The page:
An icon of Australian wildlife is facing endangerment like never before after one of that country's worst summers of brushfires in a generation.
Animal researchers in Australia say more than 35,000 koalas, or 10% of their entire population, were killed or displaced after devastating wildfires earlier this year.
At her home in the western suburbs of Sydney, Tracey, a WIRES or Wildlife Information, Rescue and Education Service, volunteer looks after two rare koala joey twins and their mother Gladys, who were captured after urban development encroached on their habitat.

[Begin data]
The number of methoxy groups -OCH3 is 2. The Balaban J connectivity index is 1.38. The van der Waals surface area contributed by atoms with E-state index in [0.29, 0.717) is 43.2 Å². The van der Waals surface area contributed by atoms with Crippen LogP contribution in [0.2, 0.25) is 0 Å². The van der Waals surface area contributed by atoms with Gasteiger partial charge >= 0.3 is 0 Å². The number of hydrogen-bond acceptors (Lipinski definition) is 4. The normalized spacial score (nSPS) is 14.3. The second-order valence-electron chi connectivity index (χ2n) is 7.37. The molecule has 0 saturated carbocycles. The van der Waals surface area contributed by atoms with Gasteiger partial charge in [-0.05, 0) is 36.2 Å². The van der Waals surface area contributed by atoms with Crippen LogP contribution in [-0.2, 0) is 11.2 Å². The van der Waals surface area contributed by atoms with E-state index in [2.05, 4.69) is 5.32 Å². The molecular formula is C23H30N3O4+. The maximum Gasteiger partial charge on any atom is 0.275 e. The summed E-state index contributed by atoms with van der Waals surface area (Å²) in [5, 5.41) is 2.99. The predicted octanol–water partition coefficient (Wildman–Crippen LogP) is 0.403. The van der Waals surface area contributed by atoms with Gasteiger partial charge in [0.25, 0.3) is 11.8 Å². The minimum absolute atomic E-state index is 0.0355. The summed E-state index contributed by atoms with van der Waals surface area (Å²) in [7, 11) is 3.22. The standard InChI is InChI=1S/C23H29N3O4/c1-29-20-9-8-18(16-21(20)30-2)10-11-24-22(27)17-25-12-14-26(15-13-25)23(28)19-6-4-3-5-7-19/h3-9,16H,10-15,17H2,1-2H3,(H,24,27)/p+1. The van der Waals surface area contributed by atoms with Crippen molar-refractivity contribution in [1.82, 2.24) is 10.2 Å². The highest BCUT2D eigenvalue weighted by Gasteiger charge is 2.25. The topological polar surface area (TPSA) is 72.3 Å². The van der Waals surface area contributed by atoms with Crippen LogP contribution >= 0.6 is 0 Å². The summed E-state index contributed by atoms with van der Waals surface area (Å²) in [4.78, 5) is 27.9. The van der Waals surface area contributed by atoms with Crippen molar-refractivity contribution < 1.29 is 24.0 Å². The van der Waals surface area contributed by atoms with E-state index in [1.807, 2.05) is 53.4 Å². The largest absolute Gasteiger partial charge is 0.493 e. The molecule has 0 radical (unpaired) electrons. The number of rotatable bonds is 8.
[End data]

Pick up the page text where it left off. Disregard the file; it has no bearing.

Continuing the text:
The two joeys that Tracey is looking after were underweight and in poor health when captured and needed attention to get them back to a healthy weight.
The agency "Science for Wildlife" uses advanced methods to track koala movements and monitor populations in bushfire affected areas, including a dog trained to follow the scent of their droppings.